A Place Called Home was a joint project with our local homeless shelter here in Lindsay. About three years ago I received an email from one of their board members asking me if I would write a “Good News” story about a child who was homeless. “This is a dream we’ve had for years,” the director told me when I came in to talk about it with her. We have no money for a budget but we believe that the best way to teach people about the plight of those who are homeless is through a children’s story book. If parents and children read it together they will both learn.
I was thrilled to be asked and agreed. After much prayer, and learning about the shelter and its programs, the story began to flow onto the page. I loved young Allyson from the beginning.
Once the rough story was in place, the director and I talked about illustrators. We wanted the artist to give us real people, not cartoons because this is a real life issue. We had plenty of faith but still no money. We checked with the local artists we knew and discovered that painting “real people with feelings” was a specialized talent. “I’ll check the internet,” I suggested.
As I surfed through the websites of professional illustrators I prayed for God’s help. Eventually, I found Jill Quinn Babcock’s amazing gallery of drawings. She had worked with many well known children’s authors. Would this successful Nova Scotia artist be willing to join our project and share her talents free? I sent her an email telling her about our project and our lack of money. She wrote, “My sister lives in Peterborough and works in Lindsay. I care about the homelessness issue. Send me your story. If I like it, I’ll do it.” I couldn’t believe my eyes. When I sent her my story she liked it. “Yes, I’ll do it,” she emailed back. We had our illustrator. Her paintings for the story are exquisite.
When it came time to lay out the book for a printer, the local graphic artist who had done my previous two books said yes immediately. All we needed was money for printing. The director found one donor for half the amount and two of my friends gave the rest. Publishing A Place Called Home at no cost means we are able to give all the proceeds from sales to the shelter for programs for the homeless.
I am thrilled to have been a part of the creation of A Place Called Home. I’m sure the hearts of you and your child will be touched by this very real story of Allyson and her family.
Because A Place Called Home is also intended for use in schools we have included a teacher’s guide and a handout in the book.
Sample of Story:
A Place Called Home
I watched our teacher, Mr. Turner, hold up a poster for our Grade Four class.
“Who in this picture is homeless?” he asked.
Stefan, the boy who sits closest to Mr. Turner’s desk, answered first.
“I know. I know,” he said. It’s the man in the patched jeans, sitting on the bench. He’s homeless because his clothes are worn and dirty…and his face is dirty, too. He’s got a garbage bag to hold all his stuff.”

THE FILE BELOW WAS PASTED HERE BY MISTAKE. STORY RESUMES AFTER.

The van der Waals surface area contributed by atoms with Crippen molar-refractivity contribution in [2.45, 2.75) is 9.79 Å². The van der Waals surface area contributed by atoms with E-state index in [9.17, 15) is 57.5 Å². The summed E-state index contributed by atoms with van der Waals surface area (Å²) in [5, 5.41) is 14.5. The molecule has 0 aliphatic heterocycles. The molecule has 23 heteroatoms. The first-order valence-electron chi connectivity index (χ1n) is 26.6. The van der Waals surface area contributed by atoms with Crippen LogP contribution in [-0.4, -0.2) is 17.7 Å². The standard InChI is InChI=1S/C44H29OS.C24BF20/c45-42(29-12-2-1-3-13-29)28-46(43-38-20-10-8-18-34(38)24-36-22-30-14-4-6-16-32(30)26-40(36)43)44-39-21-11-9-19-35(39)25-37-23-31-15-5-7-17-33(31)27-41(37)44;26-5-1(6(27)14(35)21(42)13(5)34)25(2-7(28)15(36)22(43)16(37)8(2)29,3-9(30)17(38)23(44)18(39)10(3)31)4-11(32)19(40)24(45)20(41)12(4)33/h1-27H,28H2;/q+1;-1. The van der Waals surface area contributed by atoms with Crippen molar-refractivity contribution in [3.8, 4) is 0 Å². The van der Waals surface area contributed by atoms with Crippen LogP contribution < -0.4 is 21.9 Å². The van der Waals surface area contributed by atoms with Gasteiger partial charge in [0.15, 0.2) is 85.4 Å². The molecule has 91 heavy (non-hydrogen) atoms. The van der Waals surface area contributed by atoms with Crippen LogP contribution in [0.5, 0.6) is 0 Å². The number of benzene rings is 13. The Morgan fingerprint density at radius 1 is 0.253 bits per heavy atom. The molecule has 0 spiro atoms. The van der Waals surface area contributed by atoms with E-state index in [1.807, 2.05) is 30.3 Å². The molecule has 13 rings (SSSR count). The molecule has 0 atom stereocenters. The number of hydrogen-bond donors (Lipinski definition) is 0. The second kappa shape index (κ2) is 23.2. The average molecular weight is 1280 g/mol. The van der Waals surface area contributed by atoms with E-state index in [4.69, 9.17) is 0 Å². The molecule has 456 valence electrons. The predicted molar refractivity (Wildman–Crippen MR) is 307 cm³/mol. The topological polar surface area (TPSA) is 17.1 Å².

“No, that man’s been working. That’s why he’s wearing old clothes,” interrupted Rachel, the tallest girl in the class. “I think the teenager is the one who is homeless. He looks angry. I’d be angry if I was homeless.”
Tommy, who always has an answer, waved his arm frantically. . “No, no, no,” he burst out. “I think the mother and the two small children are the ones who are homeless. She looks sad and tired. Homeless people always look sad and tired.”
Mr. Turner pointed at one of the pictures. “What about this family with the suitcases?” he asked. “The parents are frowning. I think they’re worried. I would be worried if I didn’t have a home.”
Most of the class shook their heads in disagreement. Mr. Turner turned to me. Don’t ask me, I thought. I hate answering questions. “Why did I have to change schools in April?” I moaned to myself.
“What do you think, Allyson?” he asked.
I stared at the picture for a long time. Finally, I took a deep breath. “They’re all homeless,” I said.
Mr. Turner raised his eyebrows. He was surprised. He smiled kindly. “That’s right. How did you know?”
A lump formed in my throat. My eyes filled with tears. I shrugged my shoulders. “Just a guess,” I mumbled and swallowed hard. One tear slipped down my cheek. I hoped no one would notice.
Mr. Turner told us all about A Place Called Home, where homeless families find shelter and help. The other children asked lots of questions. I kept my head down and stared at my hands. I didn’t want them to know that I lived there. They didn’t know what it was like to have no home. I was glad when the lesson was over.
At lunch time, my new friend, Sarah, asked me, “How did you know that all those people in Mr. Turner’s poster were homeless?”
Can I trust her? Not yet, I thought. I forced myself to smile. “It’s like Mr. Turner said, we don’t often know that a person is homeless. The homeless are regular people, like you and me.”
She frowned. “But…
The bell rang.
“Come on,” I said. “We’ve only a half hour to play.” The two of us shoved our leftovers into our lunch boxes, grabbed our coats and rushed outside.
Jan and Peter Sanderson, Educators and Lindsay Community Volunteers gave the following response to the story.
“Well done…you should be very proud. A story that dispels many of the myths about homelessness and has great appeal to young and old. Children will enjoy reading the story and would look forward to hearing more about the relationship between the two little girls who are becoming good friends.”